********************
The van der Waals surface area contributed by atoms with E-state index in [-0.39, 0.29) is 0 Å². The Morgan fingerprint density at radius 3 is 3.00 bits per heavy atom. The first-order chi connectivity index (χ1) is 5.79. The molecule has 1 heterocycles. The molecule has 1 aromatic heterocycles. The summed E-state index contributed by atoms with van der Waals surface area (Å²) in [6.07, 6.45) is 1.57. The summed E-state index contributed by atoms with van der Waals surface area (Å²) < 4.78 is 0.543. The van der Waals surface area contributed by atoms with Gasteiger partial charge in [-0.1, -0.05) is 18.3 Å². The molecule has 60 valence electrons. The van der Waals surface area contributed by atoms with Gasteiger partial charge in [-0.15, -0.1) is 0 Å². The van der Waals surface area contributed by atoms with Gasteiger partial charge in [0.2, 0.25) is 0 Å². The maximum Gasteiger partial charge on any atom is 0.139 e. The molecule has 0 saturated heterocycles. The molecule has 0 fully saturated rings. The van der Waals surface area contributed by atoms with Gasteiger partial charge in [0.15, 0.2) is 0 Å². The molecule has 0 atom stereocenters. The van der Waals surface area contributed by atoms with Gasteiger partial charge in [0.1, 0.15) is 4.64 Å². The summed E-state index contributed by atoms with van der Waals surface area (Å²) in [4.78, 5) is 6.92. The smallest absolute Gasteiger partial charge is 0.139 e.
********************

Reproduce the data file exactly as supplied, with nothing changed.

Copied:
The van der Waals surface area contributed by atoms with E-state index in [-0.39, 0.29) is 0 Å². The Morgan fingerprint density at radius 3 is 3.00 bits per heavy atom. The first-order chi connectivity index (χ1) is 5.79. The molecule has 1 heterocycles. The molecule has 1 aromatic heterocycles. The summed E-state index contributed by atoms with van der Waals surface area (Å²) in [6.07, 6.45) is 1.57. The summed E-state index contributed by atoms with van der Waals surface area (Å²) < 4.78 is 0.543. The van der Waals surface area contributed by atoms with Gasteiger partial charge in [-0.1, -0.05) is 18.3 Å². The molecule has 60 valence electrons. The van der Waals surface area contributed by atoms with Gasteiger partial charge in [-0.15, -0.1) is 0 Å². The van der Waals surface area contributed by atoms with Gasteiger partial charge in [0.2, 0.25) is 0 Å². The maximum Gasteiger partial charge on any atom is 0.139 e. The molecule has 0 saturated heterocycles. The molecule has 0 fully saturated rings. The van der Waals surface area contributed by atoms with Gasteiger partial charge in [0.15, 0.2) is 0 Å². The molecule has 0 atom stereocenters. The van der Waals surface area contributed by atoms with Gasteiger partial charge in [0.1, 0.15) is 4.64 Å². The summed E-state index contributed by atoms with van der Waals surface area (Å²) in [4.78, 5) is 6.92. The smallest absolute Gasteiger partial charge is 0.139 e.